Tuesday, July 15, 2008

A Rose by Any Other

I did not care for my name growing up. I was known most often as Heatherache rather than simply Heather, owing to the fact that there was also Heatherem in my class.

Although I suspect that my dislike for my name stemmed less from that added initial than the unfortunate reality that there are no “fun” letters in my name. There are no “Is” to dot with hearts and flowers. There is no “y” to make a flourishing ending. Not even a “g” with which to do the same.

Those frilly additions to writing a name were quite important to me around 7th grade—so much so that I attempted to change my name in order to get those sought-after letters. So, for a few weeks when school started in the fall that I entered 7th grade, I insisted on being Heidi. “It’s my nickname,” I’d explain as the teachers smiled indulgently. Who knows what all the kids thought. It was probably similar to when an Asian boy in my grade left school in the summer as Thong and returned the next fall as Ted. I never could get used to calling him Ted, and no explanation for his name change was ever offered.

In any case, the explaining and insisting grew tiresome after a few weeks as Heidi, and I returned to being plain old Heather.

I suppose most girls go through phases of disliking their names. It probably is a manifestation of the teen angst that puberty unleashes with all those hormones. Dislike my name, dislike myself.

We do become our name don’t we? Minutes, perhaps seconds, after we name our children, we can think of them with no other names. The name instantly fits the newborn despite her lack of ability to focus or do anything other than eat, sleep and poop.

I have an aunt who changed her name as an adult. It has taken many of us years to stop calling her by her birth name. My dad says he will never call her by any name other than her birth name. That name, after all, is the name their mother bestowed upon her.

I suppose changing one’s name is an attempt at starting over fresh, creating a new identity. Babies, when given their names, are starting fresh. There are no rotten experiences yet as Jane or Joe. Their names still hold only promise and possibility.

Although, if I were given a chance to start over fresh, I’d decline. Things look pretty good around here.

11 people like me!:

Jeff said...

So you were Heather H as a kid AND as a wife? You just can't shake it huh?

I personally like the name Heather. I didn't actually know any when I was growing up.

motherbumper said...

I couldn't stand my name at all growing up and tried changing it all the time but now, for some unknown reason that I've never examined (thus unknown), I love my name now.

BTW - I love your name - I always think of the big fields of your name that surrounded my favourite park when I was a kid.

chelle said...

NINE Freakin letters. I HATED my name, no one EVER said it right, it was ALWAYS spelled wrong by others. ugh

Now that I am an adult I adore that my name is unique, people online are always surprised to discover I am not a "Michelle". It really is a pretty name. Though I answer to Chelle all the time now! hehe

Sandy said...

For a while, I spelled my name Sandie, just so I could heart the "I." Mine didn't last long either.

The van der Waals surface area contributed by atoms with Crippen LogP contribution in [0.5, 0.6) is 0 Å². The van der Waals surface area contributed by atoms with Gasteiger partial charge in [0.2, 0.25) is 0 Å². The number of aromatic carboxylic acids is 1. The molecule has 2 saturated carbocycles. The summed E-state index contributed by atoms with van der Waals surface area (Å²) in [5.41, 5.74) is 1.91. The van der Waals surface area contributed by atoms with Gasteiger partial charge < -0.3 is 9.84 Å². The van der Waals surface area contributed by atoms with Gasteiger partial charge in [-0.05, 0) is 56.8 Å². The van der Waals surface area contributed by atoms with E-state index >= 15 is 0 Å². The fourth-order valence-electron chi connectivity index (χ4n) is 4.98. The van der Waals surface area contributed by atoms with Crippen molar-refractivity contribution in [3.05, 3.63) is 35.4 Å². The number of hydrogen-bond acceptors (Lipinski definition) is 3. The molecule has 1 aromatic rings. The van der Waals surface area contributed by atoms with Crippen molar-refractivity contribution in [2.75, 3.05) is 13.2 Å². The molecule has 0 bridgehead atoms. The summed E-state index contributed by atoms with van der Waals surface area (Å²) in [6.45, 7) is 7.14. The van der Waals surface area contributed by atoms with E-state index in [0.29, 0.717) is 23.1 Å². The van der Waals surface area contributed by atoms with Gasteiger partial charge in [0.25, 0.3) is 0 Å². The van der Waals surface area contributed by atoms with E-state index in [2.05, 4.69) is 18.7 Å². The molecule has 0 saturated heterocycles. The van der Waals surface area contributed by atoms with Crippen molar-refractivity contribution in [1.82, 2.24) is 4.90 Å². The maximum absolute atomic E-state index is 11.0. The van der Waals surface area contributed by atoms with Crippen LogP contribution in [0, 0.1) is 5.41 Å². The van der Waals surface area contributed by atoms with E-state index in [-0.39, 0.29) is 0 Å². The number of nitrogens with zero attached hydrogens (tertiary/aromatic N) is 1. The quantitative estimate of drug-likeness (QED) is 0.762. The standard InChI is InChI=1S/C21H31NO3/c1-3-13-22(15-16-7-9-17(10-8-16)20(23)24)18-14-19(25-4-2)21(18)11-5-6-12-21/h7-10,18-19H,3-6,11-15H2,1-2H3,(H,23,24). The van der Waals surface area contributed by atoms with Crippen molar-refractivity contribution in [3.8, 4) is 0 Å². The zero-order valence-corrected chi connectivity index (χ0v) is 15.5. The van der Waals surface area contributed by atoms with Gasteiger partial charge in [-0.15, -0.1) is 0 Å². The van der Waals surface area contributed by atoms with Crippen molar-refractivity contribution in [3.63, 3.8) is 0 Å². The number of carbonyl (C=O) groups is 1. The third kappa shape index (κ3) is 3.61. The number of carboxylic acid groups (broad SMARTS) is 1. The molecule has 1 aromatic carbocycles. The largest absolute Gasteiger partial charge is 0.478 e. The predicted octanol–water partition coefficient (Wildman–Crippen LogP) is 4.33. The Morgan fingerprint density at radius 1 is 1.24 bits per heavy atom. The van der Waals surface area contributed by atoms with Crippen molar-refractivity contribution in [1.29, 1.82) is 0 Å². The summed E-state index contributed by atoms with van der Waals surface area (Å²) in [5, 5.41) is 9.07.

Alex Elliot said...

I disliked my name as a child. The common response was, "Oh my mom has that name". My husband had the same issue with his name being a dad's name. We tried to name our sons more traditional names. However, with everyone giving their kids trendy names, our kids are the only ones we and everyone else know with their names. Lots of people in our generation with their names though!

Domestic Accident said...

There were 5 Lisa's in my 5th grade class. I hated it. I don't mind it now as an adult because I actually know less Lisa's, but when naming our children, I wouldn't consider a name in the top 25. And I really liked Julia.

Brenda said...

Great post! Although I always liked my name (hey, back in the day, it was one of the few things about myself that I DID like!), I remember trying to add swirls, hearts and flowers to my name, too! I also remember writing it with very fat letters, a variation written with a backwards slant and one where I tried incorporating some capital letters. I guess I was finding my identity! These days I'm too busy ... and I find that as I sign checks for credit card receipts that my signature starts out sloppy and just trails off into a line where the last three letters should be! How I've changed!

Damselfly said...

I love this. In my family, I have always been the naming person. I just love names and trying to match someone (usually a pet!) with a name.

You're right -- probably everyone wants a different name at some point. Middle names seem to be especially horrifying for some reason.

Beck said...

I didn't feel like a Rebecca until suddenly one day I DID.

Tracey said...

I went through a phase where I wrote my name as Traci instead of Tracey. I even used a heart to dot the "i."

angi said...

OH lucky ee...I had the swirly G and an I to dot with a heart or a big fat cirle/dot. Now I leave off the swirlies & fancy dots, but I still sign my name with a smiley face :) Can't stop the doodles, I guess!

But, as much as I liked writing my name, I ALWAYS wanted to have someone elses name. There were far too many Angela Marie's when I was growing up *sigh*

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